When politicians sense an opponent’s knife skimming the jugular, they often resort to shock talk to provoke public outrage. Over the past two years, Mayor Marion Barry has proved a fluent provocateur, invoking two time-tested trump cards: the Holocaust and rape. Last spring, he compared the control board to Nazis after the board forced his crony Vernon Hawkins out of his job at the Department of Human Services. Now he’s comparing severe congressional restrictions on home rule to “a rape of democracy.”

Over and over again, for two weeks, Barry has regurgitated “rape” without mercy, on radio, on TV, and in print. And his desperate plea for attention worked. The quote appeared at least 15 times in the Washington Post and six times in the Washington Times, and popped into headlines in both papers.

And each time Barry rips out the word, women all over the city cringe. “Say the word ‘rape’ to most women and there is a shudder, an involuntary muscular reaction, or some other visceral response,” note Joseph Weinberg and Michael Biernbaum, leaders of Men Stopping Rape, in an essay in the anthology Transforming a Rape Culture.

“Every woman I know is aware of the fact that he’s using that word, and we’re all talking about it and we’re all very angry about it,” says community activist Marie Drissel. Earlier this week, Drissel found herself at a beauty salon full of women uneasy with the mayor’s word choice.

City experts in rape counseling and prevention were less affronted by Barry’s semantics. “I am more offended by what he’s done to the city than his loose use of the language,” says Scott Berkowitz, president of the Rape, Abuse & Incest National Network, based on Capitol Hill. The overuse of the word “rape,” Berkowitz says, “could do damage, but it would have to be used by someone who commanded a little more respect.”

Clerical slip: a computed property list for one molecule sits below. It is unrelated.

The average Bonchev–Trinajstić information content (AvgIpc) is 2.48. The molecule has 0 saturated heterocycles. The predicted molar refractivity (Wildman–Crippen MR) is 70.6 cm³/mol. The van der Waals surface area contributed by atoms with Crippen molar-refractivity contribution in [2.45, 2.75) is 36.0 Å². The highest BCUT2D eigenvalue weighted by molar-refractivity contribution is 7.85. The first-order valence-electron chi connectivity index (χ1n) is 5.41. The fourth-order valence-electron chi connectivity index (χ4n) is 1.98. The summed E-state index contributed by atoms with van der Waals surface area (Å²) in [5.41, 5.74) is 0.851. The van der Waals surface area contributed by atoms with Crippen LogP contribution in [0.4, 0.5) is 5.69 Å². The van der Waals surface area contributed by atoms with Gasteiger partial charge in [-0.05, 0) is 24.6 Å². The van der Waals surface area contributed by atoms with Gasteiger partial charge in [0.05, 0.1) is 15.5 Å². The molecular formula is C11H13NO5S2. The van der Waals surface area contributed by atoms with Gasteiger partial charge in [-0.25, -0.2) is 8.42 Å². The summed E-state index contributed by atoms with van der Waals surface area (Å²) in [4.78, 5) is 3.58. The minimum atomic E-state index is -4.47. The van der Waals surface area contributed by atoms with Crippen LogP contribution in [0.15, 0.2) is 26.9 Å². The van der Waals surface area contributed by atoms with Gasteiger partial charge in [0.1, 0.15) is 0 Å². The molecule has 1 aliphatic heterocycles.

Brandishing the word “rape” in political rhetoric “sometimes dilutes the intensity of the word,” says Denise Snyder, executive director of the D.C. Rape Crisis Center. “It can feed into a mind-set that minimizes the trauma and reality of a sexual assault act.” But the analogy has some merit, she notes: “What Congress is doing is extremely disempowering….The use of [the word] in a situation like this can make people have a snap realization of what has happened.”

But beyond the sensationalistic splash of the comparison, there is a logical flaw in Barry’s word choice. Rape doesn’t happen to an institution or a political system. Rape happens to people who have no choice, who do not participate in their own degradation. It does not happen to a lifetime mayor who has refused time and time again to take responsibility for his own failures.

If anything, says local activist Sandra Seegars, the District has been date-raped—by Marion Barry. “The residents allowed him into their hearts, into their homes, to lead them the right way,” she says. “And as soon as he gained their trust he ‘raped’ them.” Says Drissel: “He knows just what he’s doing.” CP